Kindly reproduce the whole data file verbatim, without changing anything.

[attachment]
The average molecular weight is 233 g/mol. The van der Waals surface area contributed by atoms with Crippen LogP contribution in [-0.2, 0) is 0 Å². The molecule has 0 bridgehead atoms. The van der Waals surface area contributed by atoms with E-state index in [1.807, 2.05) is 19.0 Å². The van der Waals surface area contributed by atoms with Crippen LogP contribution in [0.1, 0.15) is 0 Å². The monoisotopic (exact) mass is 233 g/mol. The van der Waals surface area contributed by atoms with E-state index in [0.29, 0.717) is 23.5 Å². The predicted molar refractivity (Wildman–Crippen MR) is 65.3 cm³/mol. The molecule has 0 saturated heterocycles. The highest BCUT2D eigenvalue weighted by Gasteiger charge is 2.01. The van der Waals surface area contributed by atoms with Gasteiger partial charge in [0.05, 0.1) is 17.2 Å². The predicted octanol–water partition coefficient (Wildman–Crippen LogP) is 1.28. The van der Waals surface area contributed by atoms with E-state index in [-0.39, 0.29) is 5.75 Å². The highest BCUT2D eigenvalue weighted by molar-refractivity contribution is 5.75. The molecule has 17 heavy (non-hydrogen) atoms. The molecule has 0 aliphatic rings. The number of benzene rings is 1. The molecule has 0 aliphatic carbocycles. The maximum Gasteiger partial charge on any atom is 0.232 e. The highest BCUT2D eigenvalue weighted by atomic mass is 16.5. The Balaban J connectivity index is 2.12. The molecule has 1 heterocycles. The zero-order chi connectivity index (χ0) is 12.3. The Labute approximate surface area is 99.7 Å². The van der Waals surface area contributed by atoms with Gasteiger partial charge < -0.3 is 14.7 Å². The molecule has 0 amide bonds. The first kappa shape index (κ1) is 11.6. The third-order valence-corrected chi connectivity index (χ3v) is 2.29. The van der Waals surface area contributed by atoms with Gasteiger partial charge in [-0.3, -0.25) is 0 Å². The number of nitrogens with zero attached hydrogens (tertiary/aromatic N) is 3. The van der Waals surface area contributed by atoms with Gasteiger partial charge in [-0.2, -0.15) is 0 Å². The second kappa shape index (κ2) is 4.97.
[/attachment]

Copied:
The average molecular weight is 233 g/mol. The van der Waals surface area contributed by atoms with Crippen LogP contribution in [-0.2, 0) is 0 Å². The molecule has 0 bridgehead atoms. The van der Waals surface area contributed by atoms with E-state index in [1.807, 2.05) is 19.0 Å². The van der Waals surface area contributed by atoms with Crippen LogP contribution in [0.1, 0.15) is 0 Å². The monoisotopic (exact) mass is 233 g/mol. The van der Waals surface area contributed by atoms with E-state index in [0.29, 0.717) is 23.5 Å². The predicted molar refractivity (Wildman–Crippen MR) is 65.3 cm³/mol. The molecule has 0 saturated heterocycles. The highest BCUT2D eigenvalue weighted by Gasteiger charge is 2.01. The van der Waals surface area contributed by atoms with Gasteiger partial charge in [0.05, 0.1) is 17.2 Å². The predicted octanol–water partition coefficient (Wildman–Crippen LogP) is 1.28. The van der Waals surface area contributed by atoms with E-state index in [-0.39, 0.29) is 5.75 Å². The highest BCUT2D eigenvalue weighted by molar-refractivity contribution is 5.75. The molecule has 17 heavy (non-hydrogen) atoms. The molecule has 0 aliphatic rings. The number of benzene rings is 1. The molecule has 0 aliphatic carbocycles. The maximum Gasteiger partial charge on any atom is 0.232 e. The highest BCUT2D eigenvalue weighted by atomic mass is 16.5. The Balaban J connectivity index is 2.12. The molecule has 1 heterocycles. The zero-order chi connectivity index (χ0) is 12.3. The Labute approximate surface area is 99.7 Å². The van der Waals surface area contributed by atoms with Gasteiger partial charge < -0.3 is 14.7 Å². The molecule has 0 amide bonds. The first kappa shape index (κ1) is 11.6. The third-order valence-corrected chi connectivity index (χ3v) is 2.29. The van der Waals surface area contributed by atoms with Gasteiger partial charge in [-0.3, -0.25) is 0 Å². The number of nitrogens with zero attached hydrogens (tertiary/aromatic N) is 3. The van der Waals surface area contributed by atoms with Gasteiger partial charge in [-0.2, -0.15) is 0 Å². The second kappa shape index (κ2) is 4.97.